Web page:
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1. The Monist: Volume > 97 > Issue: 4
Erratum
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2. The Monist: Volume > 97 > Issue: 4
Francesco Berto, Frederick Kroon, Alberto Voltolini, Metaontology: Introduction
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3. The Monist: Volume > 97 > Issue: 4
Graham Priest, Sein Language
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4. The Monist: Volume > 97 > Issue: 4
Jody Azzouni, Freeing Talk of Nothing from the Cognitive Illusion of Aboutness
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Rejecting Quine’s criterion, strictly speaking, yields the neutralist interpretation of the quantifiers. Quantifiers, by virtue of their logical role, impose no metaphysical conditions whatsoever. According to neutralism, the bare (or formal) quantifier-role can be supplemented with varous metaphysical constraints, or none. A comparison between Pure Metaphysical Deflationism (a position directly motivated by the neutralist interpretation of the quantifiers) and Aboutness Meinongianism is undertaken. Evaluating the evidential role of aboutness intuitions is the primary tool for determining whether Aboutness Meinongianism is rightabout there being an aboutness relationship between the cognitive experience of what does not exist (and aboutness relations of nonreferring quantifiers and terms) and what does not exist.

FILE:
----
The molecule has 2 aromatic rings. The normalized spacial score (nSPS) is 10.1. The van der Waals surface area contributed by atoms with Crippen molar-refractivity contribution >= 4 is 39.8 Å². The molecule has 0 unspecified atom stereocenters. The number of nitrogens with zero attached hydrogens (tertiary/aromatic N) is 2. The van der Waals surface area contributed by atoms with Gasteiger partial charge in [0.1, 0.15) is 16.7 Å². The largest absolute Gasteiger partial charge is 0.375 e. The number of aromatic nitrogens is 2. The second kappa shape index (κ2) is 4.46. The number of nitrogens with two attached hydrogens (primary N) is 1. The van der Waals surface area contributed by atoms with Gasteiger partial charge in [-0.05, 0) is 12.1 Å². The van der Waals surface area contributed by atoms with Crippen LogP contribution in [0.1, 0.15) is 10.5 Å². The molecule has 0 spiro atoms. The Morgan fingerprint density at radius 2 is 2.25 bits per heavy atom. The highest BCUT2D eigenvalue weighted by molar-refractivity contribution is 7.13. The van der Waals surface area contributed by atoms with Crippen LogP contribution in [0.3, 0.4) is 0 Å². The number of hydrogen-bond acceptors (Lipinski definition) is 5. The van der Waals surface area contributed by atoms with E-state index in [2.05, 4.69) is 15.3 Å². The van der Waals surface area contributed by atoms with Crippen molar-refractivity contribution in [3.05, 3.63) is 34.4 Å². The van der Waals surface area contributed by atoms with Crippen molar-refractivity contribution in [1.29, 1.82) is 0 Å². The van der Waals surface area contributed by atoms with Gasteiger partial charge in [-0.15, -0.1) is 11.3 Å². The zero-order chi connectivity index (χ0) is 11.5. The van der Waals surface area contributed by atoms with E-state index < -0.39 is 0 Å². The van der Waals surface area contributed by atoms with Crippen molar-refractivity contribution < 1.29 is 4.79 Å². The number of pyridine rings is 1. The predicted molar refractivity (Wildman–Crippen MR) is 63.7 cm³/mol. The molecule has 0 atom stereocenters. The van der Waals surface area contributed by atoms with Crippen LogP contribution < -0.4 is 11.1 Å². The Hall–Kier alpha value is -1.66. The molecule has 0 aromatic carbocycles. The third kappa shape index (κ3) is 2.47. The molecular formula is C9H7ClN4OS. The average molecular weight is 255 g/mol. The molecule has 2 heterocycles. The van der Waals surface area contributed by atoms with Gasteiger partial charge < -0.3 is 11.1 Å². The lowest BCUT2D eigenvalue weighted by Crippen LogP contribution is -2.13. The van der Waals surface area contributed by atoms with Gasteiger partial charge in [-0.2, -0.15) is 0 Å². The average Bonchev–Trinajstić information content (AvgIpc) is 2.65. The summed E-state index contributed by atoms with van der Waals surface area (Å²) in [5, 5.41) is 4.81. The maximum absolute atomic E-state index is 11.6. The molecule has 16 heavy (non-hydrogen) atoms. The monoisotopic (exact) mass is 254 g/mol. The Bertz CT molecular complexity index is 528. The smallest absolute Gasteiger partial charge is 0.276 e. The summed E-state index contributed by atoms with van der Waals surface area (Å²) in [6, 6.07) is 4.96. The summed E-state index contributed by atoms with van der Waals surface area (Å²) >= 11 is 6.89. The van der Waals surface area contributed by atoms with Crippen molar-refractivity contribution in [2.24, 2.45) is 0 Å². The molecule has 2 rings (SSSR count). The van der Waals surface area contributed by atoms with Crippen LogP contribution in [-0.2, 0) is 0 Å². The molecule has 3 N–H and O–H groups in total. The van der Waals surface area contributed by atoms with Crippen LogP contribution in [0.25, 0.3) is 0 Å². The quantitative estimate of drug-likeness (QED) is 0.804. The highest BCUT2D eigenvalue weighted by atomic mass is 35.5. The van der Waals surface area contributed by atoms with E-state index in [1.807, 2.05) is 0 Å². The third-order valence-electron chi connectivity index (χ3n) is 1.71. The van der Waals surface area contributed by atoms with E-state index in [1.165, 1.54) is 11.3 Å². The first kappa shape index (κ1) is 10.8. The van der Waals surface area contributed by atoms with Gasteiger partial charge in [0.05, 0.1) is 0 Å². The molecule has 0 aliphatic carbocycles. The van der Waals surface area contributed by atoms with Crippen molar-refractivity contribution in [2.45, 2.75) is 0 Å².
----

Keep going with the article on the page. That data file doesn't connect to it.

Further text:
5. The Monist: Volume > 97 > Issue: 4
Chris Daly, David Liggins, In Defence of Existence Questions
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6. The Monist: Volume > 97 > Issue: 4
Peter Van Inwagen, Fictionalist Nominalism and Applied Mathematics
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7. The Monist: Volume > 97 > Issue: 4
Cian Dorr, Quantifier Variance and the Collapse Theorems
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8. The Monist: Volume > 97 > Issue: 4
Kyle Mitchell, Pragmatism, Joint-Carving, and Ontology
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9. The Monist: Volume > 97 > Issue: 4
Giorgio Lando, Giuseppe Spolaore, Transcendental Disagreement
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In metaphysical theorizing, it is common to use expressions whose function is that of denoting or being true of absolutely everything. Adopting a scolastic term, these may be called ‘transcendentals’. Different metaphysical theories may adopt different transcendentals, the most usual candidates being ‘thing’, ‘entity’, ‘object’, ‘be’, ‘exist’, and their counterparts in various languages dead or alive. We call ‘transcendental disagreement’ any dissent between philosophical theories or traditions that may be described as a disagreement in the choice of transcendentals. Examples of transcendental disagreement include the debate about Lewis’s conception of actuality and a number of recent discussions between Meinongians and their ‘Quinean’ rivals. A case is made for the conclusion that, as such, transcendental disagreements are purely terminological in character. It is argued that transcendental disagreements are generally to be assessed on pragmatic rather than on metaphysical grounds. Finally, the paper makes a start in the analysis of those pragmatic grounds which include the pursuit of univocity, fairness, and ease of comparison between theories.
10. The Monist: Volume > 97 > Issue: 4
Scope of Forthcoming Issues
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